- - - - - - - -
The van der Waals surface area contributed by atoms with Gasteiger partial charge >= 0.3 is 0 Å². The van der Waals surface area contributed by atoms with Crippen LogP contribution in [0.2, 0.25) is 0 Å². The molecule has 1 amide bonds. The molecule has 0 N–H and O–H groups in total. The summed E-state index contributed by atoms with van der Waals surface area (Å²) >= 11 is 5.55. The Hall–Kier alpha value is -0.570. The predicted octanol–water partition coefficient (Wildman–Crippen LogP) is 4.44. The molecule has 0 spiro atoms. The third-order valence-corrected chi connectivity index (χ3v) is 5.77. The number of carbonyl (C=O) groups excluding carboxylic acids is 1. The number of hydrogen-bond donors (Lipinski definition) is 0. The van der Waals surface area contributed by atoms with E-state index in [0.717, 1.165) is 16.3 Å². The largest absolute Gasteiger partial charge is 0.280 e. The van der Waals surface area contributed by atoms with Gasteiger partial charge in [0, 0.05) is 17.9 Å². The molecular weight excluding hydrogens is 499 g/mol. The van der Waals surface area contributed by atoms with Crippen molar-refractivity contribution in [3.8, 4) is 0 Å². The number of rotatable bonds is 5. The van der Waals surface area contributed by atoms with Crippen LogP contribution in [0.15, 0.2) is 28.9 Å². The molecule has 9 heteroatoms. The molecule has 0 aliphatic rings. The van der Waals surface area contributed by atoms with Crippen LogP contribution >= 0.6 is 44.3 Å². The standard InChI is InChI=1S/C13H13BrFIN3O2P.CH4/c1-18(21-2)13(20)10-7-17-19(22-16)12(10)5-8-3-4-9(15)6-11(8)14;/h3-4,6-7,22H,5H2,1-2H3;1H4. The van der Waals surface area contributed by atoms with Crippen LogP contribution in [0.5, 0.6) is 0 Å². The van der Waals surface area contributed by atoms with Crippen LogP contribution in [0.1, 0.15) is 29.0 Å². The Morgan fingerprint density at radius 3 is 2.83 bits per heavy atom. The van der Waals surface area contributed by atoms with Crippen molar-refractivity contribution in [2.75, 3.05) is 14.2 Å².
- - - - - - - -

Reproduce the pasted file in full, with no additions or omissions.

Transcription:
The van der Waals surface area contributed by atoms with Gasteiger partial charge >= 0.3 is 0 Å². The van der Waals surface area contributed by atoms with Crippen LogP contribution in [0.2, 0.25) is 0 Å². The molecule has 1 amide bonds. The molecule has 0 N–H and O–H groups in total. The summed E-state index contributed by atoms with van der Waals surface area (Å²) >= 11 is 5.55. The Hall–Kier alpha value is -0.570. The predicted octanol–water partition coefficient (Wildman–Crippen LogP) is 4.44. The molecule has 0 spiro atoms. The third-order valence-corrected chi connectivity index (χ3v) is 5.77. The number of carbonyl (C=O) groups excluding carboxylic acids is 1. The number of hydrogen-bond donors (Lipinski definition) is 0. The van der Waals surface area contributed by atoms with E-state index in [0.717, 1.165) is 16.3 Å². The largest absolute Gasteiger partial charge is 0.280 e. The van der Waals surface area contributed by atoms with Gasteiger partial charge in [0, 0.05) is 17.9 Å². The molecular weight excluding hydrogens is 499 g/mol. The van der Waals surface area contributed by atoms with Crippen molar-refractivity contribution in [3.8, 4) is 0 Å². The number of rotatable bonds is 5. The van der Waals surface area contributed by atoms with Crippen LogP contribution in [0.15, 0.2) is 28.9 Å². The molecule has 9 heteroatoms. The molecule has 0 aliphatic rings. The van der Waals surface area contributed by atoms with Crippen LogP contribution >= 0.6 is 44.3 Å². The standard InChI is InChI=1S/C13H13BrFIN3O2P.CH4/c1-18(21-2)13(20)10-7-17-19(22-16)12(10)5-8-3-4-9(15)6-11(8)14;/h3-4,6-7,22H,5H2,1-2H3;1H4. The van der Waals surface area contributed by atoms with Crippen LogP contribution in [0.5, 0.6) is 0 Å². The van der Waals surface area contributed by atoms with Crippen LogP contribution in [0.1, 0.15) is 29.0 Å². The Morgan fingerprint density at radius 3 is 2.83 bits per heavy atom. The van der Waals surface area contributed by atoms with Crippen molar-refractivity contribution in [2.75, 3.05) is 14.2 Å².